The choice of shaker impacts the taste and texture of the cocktail. This is because their different designs lend themselves to different aeration, chill and dilution of the liquid put inside. The cobbler shaker, for instance, provides a slightly different taste due to its built-in strainer, allowing finer particles to pass through, altering the mouthfeel. On the other hand, the Boston and Parisian shakers lightens the texture and creates better mouthfeel as their design allows for better aeration. They also provide different levels of ease and efficiency when using them. So, matching the shaker to the cocktail is essential but also to your experience.
1. The Cobbler Shaker: A Classic Choice
The cobbler shaker, although the newest of the styles, is the quintessential image that often comes to mind when envisioning a cocktail shaker. This iconic piece comprises three components: a metal cap, which doubles as a 1 ounce jigger, a tin container, and a lid with built-in holes for straining. It’s a classic choice, especially for beginners as crafting a cocktail in a Cobbler is as easy as it gets. The built-in strainer ensures a smooth pour, making it ideal for cocktails that don’t require additional muddling or fine straining. However, this attribute can also be a downfall as sometimes a finer sieve is necessary. For example, in drinks that you want to avoid diluting with any ice chips such as a martini or a cosmopolitan or egg-white cocktails, like an amaretto sour, since it won’t trap egg white impurities.
- Built in strainer
- Less aeration
- Not suitable for all cocktails
3. The Boston Shaker: The Professional’s Preference
The Boston shaker is the oldest of the trio. It consists of only two parts: a large 28-ounce shaker, and a smaller glass-based 16-ounce insert. For the seasoned bartender the Boston shaker is the most efficient method for a commercial setting because of its greater volume capacity and, consisting of two metal shakers inside each other, which are quick to seal and break apart and can also be easily cleaned for the next concoction- this important in a busy bar setting. The vacuum seal created also allows the liquid to be cooled rapidly, without overly diluting the liquid from the ice, which is important in delivering a desired refreshing quality, especially in drinks like martinis which need to be served as chilled as possible! They can also easily fit within one hand so that a bartender can shake with a set of tins in each hand (double shake) when service is demanding. The integration of more air into drinks lends to a better mouthfeel, and creates the best egg white foams in slings like a whiskey sour. It doesn’t come with an inbuilt strainer but this allows for more malleability when pairing the sieve needed for the cocktail. However, for a novice the sealing and unsealing of the metal shakers can pose quite the challenge and you may end up wearing more of the drink than you pour into the glass. The seal tightens after shaking so it is necessary to tap or squeeze the larger of the two containers to disjoin them.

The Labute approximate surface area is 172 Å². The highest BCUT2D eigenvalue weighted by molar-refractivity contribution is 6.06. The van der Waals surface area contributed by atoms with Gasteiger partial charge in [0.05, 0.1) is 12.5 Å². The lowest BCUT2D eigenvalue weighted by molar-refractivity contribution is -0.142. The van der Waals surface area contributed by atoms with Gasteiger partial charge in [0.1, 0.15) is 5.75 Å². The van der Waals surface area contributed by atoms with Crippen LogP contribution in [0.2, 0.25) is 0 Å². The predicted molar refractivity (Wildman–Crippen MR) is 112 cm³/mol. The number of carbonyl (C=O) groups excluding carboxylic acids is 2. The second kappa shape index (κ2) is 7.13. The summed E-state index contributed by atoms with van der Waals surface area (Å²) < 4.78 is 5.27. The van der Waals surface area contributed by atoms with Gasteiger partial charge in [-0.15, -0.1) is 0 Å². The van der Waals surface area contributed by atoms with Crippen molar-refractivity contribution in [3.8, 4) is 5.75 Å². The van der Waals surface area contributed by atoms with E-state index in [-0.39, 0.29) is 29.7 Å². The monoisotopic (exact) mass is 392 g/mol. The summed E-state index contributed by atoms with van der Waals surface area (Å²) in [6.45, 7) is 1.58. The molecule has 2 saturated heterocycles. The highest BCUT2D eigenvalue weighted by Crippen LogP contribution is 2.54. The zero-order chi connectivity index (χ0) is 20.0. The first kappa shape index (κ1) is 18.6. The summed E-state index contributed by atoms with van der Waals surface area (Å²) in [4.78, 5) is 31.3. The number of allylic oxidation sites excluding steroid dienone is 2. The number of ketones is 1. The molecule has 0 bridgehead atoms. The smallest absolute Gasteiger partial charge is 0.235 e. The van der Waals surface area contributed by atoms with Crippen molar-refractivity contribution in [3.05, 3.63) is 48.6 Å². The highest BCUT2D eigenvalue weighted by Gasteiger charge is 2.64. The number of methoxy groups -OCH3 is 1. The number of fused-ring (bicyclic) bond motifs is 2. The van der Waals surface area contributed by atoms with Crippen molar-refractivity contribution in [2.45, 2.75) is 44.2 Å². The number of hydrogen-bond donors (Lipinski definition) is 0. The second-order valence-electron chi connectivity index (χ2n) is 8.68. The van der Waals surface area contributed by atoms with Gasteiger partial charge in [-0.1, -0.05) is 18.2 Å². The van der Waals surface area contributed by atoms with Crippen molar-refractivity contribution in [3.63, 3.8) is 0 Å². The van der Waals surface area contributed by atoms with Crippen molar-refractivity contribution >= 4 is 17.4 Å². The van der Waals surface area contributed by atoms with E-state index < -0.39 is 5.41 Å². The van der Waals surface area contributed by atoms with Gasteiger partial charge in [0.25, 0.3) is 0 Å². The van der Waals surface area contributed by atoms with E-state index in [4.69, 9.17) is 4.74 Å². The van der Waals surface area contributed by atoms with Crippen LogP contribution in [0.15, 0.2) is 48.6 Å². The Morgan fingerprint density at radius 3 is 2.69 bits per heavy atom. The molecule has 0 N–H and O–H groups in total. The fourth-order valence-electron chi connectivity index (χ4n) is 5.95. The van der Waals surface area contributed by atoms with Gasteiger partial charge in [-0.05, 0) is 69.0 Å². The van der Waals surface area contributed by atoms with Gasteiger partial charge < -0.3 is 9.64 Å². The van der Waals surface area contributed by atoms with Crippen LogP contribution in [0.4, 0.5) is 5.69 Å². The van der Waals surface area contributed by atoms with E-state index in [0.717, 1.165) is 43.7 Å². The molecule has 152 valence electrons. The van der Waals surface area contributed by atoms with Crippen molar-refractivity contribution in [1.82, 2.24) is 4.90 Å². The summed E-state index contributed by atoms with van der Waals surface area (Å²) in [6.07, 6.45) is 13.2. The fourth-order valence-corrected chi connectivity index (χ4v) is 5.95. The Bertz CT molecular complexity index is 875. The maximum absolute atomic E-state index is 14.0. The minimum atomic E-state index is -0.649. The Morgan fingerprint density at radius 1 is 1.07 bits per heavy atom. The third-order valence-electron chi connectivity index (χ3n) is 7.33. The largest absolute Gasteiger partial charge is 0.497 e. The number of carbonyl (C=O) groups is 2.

- Egg whites
- Harder to use
3. The Parisian Shaker: A Stylish Hybrid
The Boston later evolved into the easier-to-use Parisian shaker. Also consisting of two components, while the seal is less tight, the design is super sleek, making it a stylish alternative that marries the user-friendliness of the cobbler and the capacity of the Boston shaker. The smaller cup on top is where the liquids are stirred, and the larger one on the bottom is where they’re shaken. The seal will be less secure than the others, making it more prone to accidents however this does mean it’s easier to open and close. The average volume sits at 24 ounces, slightly smaller than the average Boston, which creates a little less aeration. Parisian shakers are less efficient than he Boston, as they require two hands to operate when shaking.
- Less efficient
- Requires 2 hands